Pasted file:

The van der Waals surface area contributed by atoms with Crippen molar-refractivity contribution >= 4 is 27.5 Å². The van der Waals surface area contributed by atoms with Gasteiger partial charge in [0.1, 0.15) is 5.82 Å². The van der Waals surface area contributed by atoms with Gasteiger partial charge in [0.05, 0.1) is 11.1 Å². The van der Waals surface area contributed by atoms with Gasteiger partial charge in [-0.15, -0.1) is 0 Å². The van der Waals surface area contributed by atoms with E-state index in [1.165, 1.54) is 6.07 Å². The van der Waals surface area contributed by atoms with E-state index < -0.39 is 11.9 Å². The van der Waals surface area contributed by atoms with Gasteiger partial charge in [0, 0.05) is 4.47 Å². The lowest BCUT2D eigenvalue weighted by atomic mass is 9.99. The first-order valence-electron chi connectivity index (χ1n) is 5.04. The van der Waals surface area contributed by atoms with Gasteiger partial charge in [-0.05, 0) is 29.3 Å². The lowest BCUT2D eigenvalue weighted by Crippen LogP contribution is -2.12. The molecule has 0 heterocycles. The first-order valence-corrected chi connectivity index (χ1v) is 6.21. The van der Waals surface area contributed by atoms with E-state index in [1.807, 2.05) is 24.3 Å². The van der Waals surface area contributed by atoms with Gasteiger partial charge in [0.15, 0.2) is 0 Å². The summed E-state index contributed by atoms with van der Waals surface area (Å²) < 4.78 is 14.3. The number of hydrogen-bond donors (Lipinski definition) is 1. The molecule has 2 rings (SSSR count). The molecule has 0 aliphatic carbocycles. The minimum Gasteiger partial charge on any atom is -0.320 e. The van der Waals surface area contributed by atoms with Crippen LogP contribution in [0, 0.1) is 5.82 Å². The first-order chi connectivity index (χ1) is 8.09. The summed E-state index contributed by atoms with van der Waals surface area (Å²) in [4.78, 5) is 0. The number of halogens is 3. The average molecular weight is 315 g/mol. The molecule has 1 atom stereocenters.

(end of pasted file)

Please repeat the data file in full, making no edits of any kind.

The van der Waals surface area contributed by atoms with Crippen molar-refractivity contribution >= 4 is 27.5 Å². The van der Waals surface area contributed by atoms with Gasteiger partial charge in [0.1, 0.15) is 5.82 Å². The van der Waals surface area contributed by atoms with Gasteiger partial charge in [0.05, 0.1) is 11.1 Å². The van der Waals surface area contributed by atoms with Gasteiger partial charge in [-0.15, -0.1) is 0 Å². The van der Waals surface area contributed by atoms with E-state index in [1.165, 1.54) is 6.07 Å². The van der Waals surface area contributed by atoms with E-state index < -0.39 is 11.9 Å². The van der Waals surface area contributed by atoms with Gasteiger partial charge in [0, 0.05) is 4.47 Å². The lowest BCUT2D eigenvalue weighted by atomic mass is 9.99. The first-order valence-electron chi connectivity index (χ1n) is 5.04. The van der Waals surface area contributed by atoms with Gasteiger partial charge in [-0.05, 0) is 29.3 Å². The lowest BCUT2D eigenvalue weighted by Crippen LogP contribution is -2.12. The molecule has 0 heterocycles. The first-order valence-corrected chi connectivity index (χ1v) is 6.21. The van der Waals surface area contributed by atoms with E-state index in [1.807, 2.05) is 24.3 Å². The van der Waals surface area contributed by atoms with Gasteiger partial charge in [0.15, 0.2) is 0 Å². The summed E-state index contributed by atoms with van der Waals surface area (Å²) < 4.78 is 14.3. The number of hydrogen-bond donors (Lipinski definition) is 1. The molecule has 2 rings (SSSR count). The molecule has 0 aliphatic carbocycles. The minimum Gasteiger partial charge on any atom is -0.320 e. The van der Waals surface area contributed by atoms with Crippen LogP contribution in [0, 0.1) is 5.82 Å². The first-order chi connectivity index (χ1) is 8.09. The summed E-state index contributed by atoms with van der Waals surface area (Å²) in [4.78, 5) is 0. The number of halogens is 3. The average molecular weight is 315 g/mol. The molecule has 1 atom stereocenters.